B.C. investing in renewable gas capture at Vancouver landfill
Cleaner air, stronger communities and expanded economic opportunities will result from the latest CleanBC project, turning landfill emissions into renewable natural gas.
“Through CleanBC, we’re making major investments that will reduce emissions and fight climate change,” said George Heyman, Minister of Environment and Climate Change Strategy. “The Vancouver landfill project will remove an estimated 485,000 tonnes of carbon-dioxide equivalent over the next decade. This is a huge opportunity to replace fossil fuels and provide people, businesses and the city with low-carbon alternatives made from organic waste.”
The Province is investing $4.28 million to expand the Vancouver landfill’s gas-capture system through the CleanBC Industry Fund, with matching funds from the City of Vancouver. Renewable gas is created when organic materials naturally breakdown in landfill and release greenhouse gases, including methane and carbon dioxide.
“The City of Vancouver is taking action across our operations to address the climate emergency and build a cleaner economy for everyone,” said Sarah Kirby-Yung, deputy mayor and councillor, City of Vancouver. “By working with the Province, we’re able to capture more carbon pollution at the Vancouver landfill and use it to power the city’s activities and create new low-carbon opportunities in the local economy.”
The project will expand the current landfill gas-collection system by installing a system of wells, collectors and piping to capture methane and carbon dioxide that would otherwise be vented to the atmosphere. Landfill gases will be transported for refining into usable renewable natural gas that will be sold to FortisBC and incorporated into the company’s natural-gas distribution system for residents, businesses and the city’s buildings, vehicles and neighbourhood energy utility.
“The Vancouver landfill project is our largest renewable natural gas project to date and a key part of our 30BY30 plan to reduce customers’ greenhouse gas emission by 30% by 2030,” said Joe Mazza, vice-president of energy supply and resource development, FortisBC. “FortisBC is working with the Province through CleanBC and making substantial investments in innovation, energy efficiency and renewable natural gas to ensure we build a cleaner economy together.”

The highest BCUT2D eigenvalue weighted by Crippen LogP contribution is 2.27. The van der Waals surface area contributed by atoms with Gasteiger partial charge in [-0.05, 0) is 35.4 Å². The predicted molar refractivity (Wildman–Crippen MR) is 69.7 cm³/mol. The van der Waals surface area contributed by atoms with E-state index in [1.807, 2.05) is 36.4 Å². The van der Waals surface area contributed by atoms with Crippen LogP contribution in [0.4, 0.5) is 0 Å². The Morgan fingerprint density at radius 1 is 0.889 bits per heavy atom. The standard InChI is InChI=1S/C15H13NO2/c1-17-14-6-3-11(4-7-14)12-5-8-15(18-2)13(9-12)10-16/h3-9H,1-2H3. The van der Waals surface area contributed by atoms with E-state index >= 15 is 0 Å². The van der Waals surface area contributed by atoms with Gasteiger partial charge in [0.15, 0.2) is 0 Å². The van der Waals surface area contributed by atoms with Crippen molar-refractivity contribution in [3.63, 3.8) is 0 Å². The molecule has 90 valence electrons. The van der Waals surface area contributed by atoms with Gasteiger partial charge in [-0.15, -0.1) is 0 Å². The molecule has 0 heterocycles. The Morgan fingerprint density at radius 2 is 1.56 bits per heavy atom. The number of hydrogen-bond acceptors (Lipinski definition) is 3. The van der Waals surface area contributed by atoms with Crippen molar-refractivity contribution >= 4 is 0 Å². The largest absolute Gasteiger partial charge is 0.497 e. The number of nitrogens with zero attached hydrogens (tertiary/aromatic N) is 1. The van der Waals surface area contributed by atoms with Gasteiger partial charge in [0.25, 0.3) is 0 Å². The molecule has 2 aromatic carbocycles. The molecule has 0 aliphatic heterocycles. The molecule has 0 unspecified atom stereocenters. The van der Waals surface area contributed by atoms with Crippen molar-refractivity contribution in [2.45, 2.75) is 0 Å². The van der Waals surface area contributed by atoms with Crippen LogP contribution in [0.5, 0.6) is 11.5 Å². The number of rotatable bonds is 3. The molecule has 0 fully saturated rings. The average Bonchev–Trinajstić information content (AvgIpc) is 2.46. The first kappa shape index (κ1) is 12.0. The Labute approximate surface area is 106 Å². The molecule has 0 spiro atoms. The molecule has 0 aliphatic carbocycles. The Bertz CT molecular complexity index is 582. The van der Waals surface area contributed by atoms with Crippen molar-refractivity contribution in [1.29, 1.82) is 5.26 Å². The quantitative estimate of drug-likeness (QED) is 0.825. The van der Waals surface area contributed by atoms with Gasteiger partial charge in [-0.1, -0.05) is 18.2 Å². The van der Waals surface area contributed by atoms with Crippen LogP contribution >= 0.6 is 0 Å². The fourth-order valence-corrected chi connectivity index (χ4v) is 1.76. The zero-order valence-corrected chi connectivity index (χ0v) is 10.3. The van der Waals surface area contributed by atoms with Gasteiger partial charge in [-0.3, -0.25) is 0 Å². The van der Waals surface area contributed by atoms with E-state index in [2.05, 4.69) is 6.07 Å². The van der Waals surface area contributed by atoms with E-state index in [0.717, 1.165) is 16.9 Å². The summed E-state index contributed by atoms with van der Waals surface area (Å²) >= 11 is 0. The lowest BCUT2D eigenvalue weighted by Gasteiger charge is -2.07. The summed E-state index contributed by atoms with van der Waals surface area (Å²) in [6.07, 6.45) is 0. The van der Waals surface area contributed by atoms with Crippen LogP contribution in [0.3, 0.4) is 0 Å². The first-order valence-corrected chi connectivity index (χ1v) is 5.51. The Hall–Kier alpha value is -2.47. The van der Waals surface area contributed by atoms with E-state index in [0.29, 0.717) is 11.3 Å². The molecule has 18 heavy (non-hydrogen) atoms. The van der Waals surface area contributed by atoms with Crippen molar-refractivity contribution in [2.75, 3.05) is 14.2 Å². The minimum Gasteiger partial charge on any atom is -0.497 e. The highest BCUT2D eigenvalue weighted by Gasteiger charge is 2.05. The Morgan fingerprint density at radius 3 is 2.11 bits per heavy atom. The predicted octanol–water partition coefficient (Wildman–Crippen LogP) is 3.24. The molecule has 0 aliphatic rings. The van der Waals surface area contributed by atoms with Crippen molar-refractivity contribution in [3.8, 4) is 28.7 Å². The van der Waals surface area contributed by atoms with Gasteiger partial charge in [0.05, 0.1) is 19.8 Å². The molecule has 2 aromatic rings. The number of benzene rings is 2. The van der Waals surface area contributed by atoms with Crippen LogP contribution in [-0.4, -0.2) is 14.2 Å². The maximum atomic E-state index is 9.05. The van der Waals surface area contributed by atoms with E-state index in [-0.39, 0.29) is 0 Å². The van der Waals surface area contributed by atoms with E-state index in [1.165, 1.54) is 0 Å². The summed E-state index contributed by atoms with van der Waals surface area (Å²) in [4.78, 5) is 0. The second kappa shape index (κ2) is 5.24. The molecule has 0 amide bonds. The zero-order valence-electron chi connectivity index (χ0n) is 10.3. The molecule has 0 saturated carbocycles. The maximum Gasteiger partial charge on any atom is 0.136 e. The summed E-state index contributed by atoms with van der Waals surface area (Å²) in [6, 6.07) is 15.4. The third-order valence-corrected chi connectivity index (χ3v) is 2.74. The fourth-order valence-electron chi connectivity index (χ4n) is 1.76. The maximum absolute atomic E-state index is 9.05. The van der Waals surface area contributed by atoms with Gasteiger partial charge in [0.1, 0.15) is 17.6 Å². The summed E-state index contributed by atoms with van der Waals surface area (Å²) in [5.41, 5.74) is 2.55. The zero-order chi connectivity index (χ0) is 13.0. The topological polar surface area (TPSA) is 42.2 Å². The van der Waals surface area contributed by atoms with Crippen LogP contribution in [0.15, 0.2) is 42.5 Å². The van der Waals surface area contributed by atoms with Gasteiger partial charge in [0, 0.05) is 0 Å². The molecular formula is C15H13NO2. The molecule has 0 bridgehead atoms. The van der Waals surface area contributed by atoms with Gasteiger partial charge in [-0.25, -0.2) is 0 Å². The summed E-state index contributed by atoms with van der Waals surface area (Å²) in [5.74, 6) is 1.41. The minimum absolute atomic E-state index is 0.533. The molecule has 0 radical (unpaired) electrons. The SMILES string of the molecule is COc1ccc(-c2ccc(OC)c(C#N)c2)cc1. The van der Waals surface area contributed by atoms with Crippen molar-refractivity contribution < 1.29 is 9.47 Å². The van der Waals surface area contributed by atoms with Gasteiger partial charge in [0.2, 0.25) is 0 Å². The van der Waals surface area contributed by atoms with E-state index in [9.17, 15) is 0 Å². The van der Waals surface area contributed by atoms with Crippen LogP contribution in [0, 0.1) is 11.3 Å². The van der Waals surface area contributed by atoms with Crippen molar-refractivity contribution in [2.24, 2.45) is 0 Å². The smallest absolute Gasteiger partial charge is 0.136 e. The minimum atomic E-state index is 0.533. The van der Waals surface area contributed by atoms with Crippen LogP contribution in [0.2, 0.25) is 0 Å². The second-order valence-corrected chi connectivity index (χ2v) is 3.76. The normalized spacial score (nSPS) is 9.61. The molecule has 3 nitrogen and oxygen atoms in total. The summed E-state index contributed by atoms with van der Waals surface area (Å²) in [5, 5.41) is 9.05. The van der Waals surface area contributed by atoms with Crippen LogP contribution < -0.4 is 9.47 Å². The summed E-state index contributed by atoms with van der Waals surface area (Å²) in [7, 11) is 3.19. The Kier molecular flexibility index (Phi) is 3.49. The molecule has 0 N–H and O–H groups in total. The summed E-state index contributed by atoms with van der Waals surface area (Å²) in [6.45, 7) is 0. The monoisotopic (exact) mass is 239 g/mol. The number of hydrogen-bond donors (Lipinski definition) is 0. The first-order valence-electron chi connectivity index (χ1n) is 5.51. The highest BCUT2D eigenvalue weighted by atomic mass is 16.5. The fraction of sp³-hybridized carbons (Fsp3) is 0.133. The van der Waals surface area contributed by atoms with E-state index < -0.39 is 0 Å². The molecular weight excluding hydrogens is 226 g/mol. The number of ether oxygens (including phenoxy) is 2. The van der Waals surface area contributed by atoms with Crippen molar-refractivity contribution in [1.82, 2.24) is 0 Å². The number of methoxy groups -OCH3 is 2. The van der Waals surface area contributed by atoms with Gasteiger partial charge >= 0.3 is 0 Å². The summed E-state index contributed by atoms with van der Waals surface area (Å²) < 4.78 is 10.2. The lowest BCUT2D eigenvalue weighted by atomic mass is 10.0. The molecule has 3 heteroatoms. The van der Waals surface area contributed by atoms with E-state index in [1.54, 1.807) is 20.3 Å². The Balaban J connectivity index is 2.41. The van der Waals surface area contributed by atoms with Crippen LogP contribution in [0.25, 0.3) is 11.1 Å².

The Vancouver landfill project is part of a larger round of CleanBC Industry Fund investment in 22 projects throughout the province that will reduce emission in sectors such as mining, pulp and paper, and oil and gas.
CleanBC is a pathway to a more prosperous, balanced and sustainable future. It supports government’s commitment to climate action to meet B.C.’s emission targets and build a cleaner, stronger economy for everyone.
The 320-hectare (790-acre) Vancouver landfill is located next to Burns Bog in Delta and is owned by the City of Vancouver.
Approximately 73% of the gas emitted by the landfill was captured in 2020. The CleanBC project will increase both the total amount of gas captured and the proportion used for renewable natural gas.
The CleanBC Industry Fund uses carbon tax revenue paid by large emitters to fund projects that will reduce emissions in sectors such as mining, pulp and paper, cement, agriculture, and oil and gas.
The Vancouver landfill gas expansion project is expected to reduce approximately 485,000 tonnes of carbon-dioxide equivalent over the next decade.
For more information on the CleanBC Industry Fund and for a full list of projects, visit: www.cleanbc.gov.bc.ca/industryfund
To learn more about CleanBC, visit: www.cleanbc.gov.bc.ca
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